One of the greatest hitters in baseball history turns 74 today.

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Rod Carew won seven batting titles in 19 big-league seasons.  He hit over .300 in 15 straight years, from 1969 to 1983.  Possessing a silky swing and uncanny hand-eye coordination, Carew led the American League in hits three times and twice topped the circuit in triples.  Carew collected 3,053 career hits and retired with a .328 lifetime batting average.  Among players who entered the league after World War II, only Wade Boggs and Tony Gwynn posted a higher career average.

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Rod Carew was the definition of a batting champion.  He won more batting titles than Ted Williams, Wade Boggs, George Brett or Pete Rose.  Only Ty Cobb, Tony Gwynn, and Honus Wagner have more.  From a crouched stance, the left-handed-hitting Carew had a keen eye and used the entire field.  He collected 200 or more hits in four seasons and led the AL in intentional walks three times.

Carew had no weaknesses as a hitter.  He swings with the pitch, that’s why he’s so great.  He has no holes. – Hall of Fame pitcher Jim “Catfish” Hunter

On October 1, 1945, Carew’s mother and father were traveling by train from their home in Gatun, Panama, to Georges Hospital in Ancon — a 40-mile trip.  Olga Carew went into labor in the rear coach, sending the conductor in search of a doctor.  Dr. Rodney Cline rushed to the laboring mother, assisted by a nurse by the name of Margaret Allen.  In honor of the doctor, Olga and her husband named the child Rodney Cline Carew.  For her efforts, Margaret Allen was asked to be Rod’s godmother.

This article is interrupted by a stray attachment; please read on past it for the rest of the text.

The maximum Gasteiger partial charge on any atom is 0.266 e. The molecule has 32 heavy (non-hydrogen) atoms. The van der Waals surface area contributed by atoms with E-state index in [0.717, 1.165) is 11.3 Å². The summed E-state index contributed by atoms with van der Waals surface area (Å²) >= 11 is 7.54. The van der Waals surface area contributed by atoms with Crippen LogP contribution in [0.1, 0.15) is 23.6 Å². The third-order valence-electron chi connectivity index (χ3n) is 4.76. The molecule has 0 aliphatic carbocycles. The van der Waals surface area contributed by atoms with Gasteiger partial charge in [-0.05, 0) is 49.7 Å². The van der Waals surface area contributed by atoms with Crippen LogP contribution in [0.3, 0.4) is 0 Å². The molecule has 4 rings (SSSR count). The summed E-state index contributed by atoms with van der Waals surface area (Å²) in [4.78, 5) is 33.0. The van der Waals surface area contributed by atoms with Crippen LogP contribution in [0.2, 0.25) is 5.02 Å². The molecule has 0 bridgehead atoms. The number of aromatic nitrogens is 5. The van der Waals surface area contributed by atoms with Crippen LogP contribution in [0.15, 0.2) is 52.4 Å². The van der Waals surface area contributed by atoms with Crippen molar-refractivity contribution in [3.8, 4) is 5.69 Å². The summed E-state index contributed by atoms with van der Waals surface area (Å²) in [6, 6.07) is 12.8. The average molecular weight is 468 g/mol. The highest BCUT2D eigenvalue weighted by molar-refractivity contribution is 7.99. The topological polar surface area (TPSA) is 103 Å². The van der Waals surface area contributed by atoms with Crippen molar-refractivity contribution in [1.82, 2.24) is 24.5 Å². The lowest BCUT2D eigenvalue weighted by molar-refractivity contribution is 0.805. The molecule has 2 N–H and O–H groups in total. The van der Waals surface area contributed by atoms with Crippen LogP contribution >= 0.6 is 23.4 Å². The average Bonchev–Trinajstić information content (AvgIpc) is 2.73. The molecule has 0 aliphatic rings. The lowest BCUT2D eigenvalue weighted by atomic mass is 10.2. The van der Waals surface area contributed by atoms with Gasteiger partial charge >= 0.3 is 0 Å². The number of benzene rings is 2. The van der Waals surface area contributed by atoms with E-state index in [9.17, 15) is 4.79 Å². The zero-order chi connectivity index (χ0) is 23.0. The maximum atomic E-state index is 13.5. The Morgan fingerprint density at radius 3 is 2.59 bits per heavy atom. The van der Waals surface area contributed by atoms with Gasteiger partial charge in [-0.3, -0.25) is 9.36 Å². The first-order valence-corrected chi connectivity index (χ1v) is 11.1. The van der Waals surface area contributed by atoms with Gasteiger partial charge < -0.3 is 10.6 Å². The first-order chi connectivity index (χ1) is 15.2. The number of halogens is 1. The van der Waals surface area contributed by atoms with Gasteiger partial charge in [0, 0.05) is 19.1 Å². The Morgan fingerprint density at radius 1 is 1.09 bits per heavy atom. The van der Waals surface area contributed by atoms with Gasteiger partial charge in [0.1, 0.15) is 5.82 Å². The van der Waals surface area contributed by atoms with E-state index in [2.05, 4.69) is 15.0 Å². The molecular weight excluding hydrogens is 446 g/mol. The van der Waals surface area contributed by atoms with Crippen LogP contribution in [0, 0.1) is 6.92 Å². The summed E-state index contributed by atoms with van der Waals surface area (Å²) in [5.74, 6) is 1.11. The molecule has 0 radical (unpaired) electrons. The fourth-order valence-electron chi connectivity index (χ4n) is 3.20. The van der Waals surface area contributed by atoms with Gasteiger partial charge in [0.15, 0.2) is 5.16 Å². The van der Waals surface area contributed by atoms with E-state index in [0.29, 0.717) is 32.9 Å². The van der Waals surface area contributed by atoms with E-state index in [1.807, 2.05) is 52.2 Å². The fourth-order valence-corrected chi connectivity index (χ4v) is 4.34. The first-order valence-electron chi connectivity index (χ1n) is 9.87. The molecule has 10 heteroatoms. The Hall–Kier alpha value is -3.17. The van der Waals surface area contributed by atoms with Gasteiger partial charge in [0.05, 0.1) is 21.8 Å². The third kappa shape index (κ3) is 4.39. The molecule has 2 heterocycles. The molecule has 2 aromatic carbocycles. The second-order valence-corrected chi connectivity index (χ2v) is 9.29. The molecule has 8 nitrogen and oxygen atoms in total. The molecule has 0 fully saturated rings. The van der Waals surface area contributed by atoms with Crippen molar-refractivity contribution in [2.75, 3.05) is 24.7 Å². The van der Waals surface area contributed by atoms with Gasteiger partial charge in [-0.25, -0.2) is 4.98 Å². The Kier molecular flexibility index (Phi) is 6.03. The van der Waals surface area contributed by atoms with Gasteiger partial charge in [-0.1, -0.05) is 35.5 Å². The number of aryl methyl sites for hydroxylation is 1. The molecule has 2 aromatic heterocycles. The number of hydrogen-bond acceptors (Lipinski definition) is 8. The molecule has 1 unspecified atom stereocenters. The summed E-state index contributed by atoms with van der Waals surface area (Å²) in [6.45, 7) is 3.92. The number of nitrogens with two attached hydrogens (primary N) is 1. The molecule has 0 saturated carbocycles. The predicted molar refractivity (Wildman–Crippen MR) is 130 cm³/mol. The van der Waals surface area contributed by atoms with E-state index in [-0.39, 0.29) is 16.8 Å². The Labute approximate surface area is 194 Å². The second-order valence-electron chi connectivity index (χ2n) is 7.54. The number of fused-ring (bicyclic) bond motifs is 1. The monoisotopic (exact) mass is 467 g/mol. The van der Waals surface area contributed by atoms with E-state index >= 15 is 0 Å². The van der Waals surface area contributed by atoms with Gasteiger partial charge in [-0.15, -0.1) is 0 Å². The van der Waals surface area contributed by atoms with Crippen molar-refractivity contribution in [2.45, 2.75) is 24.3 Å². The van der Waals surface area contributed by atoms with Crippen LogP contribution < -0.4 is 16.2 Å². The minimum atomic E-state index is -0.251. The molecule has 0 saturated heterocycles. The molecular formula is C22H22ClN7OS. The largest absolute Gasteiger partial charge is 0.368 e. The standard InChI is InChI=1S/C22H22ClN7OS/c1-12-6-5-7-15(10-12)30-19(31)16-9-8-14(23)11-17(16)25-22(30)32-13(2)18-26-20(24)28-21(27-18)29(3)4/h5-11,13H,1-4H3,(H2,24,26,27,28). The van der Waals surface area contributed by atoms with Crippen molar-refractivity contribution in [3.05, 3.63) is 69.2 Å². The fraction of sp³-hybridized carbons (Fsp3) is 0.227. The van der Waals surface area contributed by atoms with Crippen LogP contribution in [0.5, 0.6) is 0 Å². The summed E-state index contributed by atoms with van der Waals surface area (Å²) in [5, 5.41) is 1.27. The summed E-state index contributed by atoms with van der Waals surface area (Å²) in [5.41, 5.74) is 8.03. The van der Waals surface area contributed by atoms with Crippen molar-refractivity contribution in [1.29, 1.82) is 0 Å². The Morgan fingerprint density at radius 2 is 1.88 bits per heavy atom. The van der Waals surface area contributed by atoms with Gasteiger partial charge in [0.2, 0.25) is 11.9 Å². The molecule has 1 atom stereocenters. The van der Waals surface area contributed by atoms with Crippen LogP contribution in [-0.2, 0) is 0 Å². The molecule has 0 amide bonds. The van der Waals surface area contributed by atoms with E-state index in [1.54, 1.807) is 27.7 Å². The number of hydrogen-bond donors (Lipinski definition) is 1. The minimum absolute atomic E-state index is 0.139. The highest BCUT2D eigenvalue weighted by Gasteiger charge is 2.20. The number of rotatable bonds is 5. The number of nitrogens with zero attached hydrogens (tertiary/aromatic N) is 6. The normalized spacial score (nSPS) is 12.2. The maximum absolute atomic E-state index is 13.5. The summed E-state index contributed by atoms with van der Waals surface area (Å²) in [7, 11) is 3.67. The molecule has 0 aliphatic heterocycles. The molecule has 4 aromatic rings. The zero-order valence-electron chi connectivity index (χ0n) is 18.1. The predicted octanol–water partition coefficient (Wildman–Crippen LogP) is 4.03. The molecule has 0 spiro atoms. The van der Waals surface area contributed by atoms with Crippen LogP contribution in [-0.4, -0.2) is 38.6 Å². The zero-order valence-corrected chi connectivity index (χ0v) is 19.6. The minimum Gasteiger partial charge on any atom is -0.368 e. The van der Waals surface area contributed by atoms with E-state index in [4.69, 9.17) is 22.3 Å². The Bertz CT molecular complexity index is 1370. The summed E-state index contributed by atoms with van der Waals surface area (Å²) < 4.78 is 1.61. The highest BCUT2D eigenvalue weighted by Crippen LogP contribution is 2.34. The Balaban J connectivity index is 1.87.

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Assisted by Margaret Allen, Carew and his family immigrated to the United States when the boy was 14.  They settled in the Washington Heights section of upper Manhattan.  Carew attended George Washington High School, alma mater of baseball’s Manny Ramirez and former Secretary of State Henry Kissinger, but he didn’t play on the school baseball team.  Instead, he joined a sandlot squad, where he was discovered in 1964 by a Minnesota Twins scout whose son was also on the team.  When the Twins came to New York to play the Yankees, a tryout was arranged.  Carew so impressed the Twins brass that he was offered a $5,000 bonus and $400 per month to sign, then reported the club’s Rookie League affiliate in Cocoa, Florida.

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Carew broke in as the Twins everyday second baseman in 1967.  He batted .292, was elected to the first of 18 consecutive All-Star Game appearances and was named American League Rookie of the Year.  The sweet-swinging Panamanian won his first batting title in 1969, hitting .332 while helping Minnesota win the inaugural AL West crown.  In 1974, Carew joined Cobb as the only players to have led the majors in batting average three consecutive seasons.

Carew won the American League batting title in every year but one between 1972 and 1978.  In 1976, he hit .331 and was nosed out for the crown by George Brett, who finished at .333.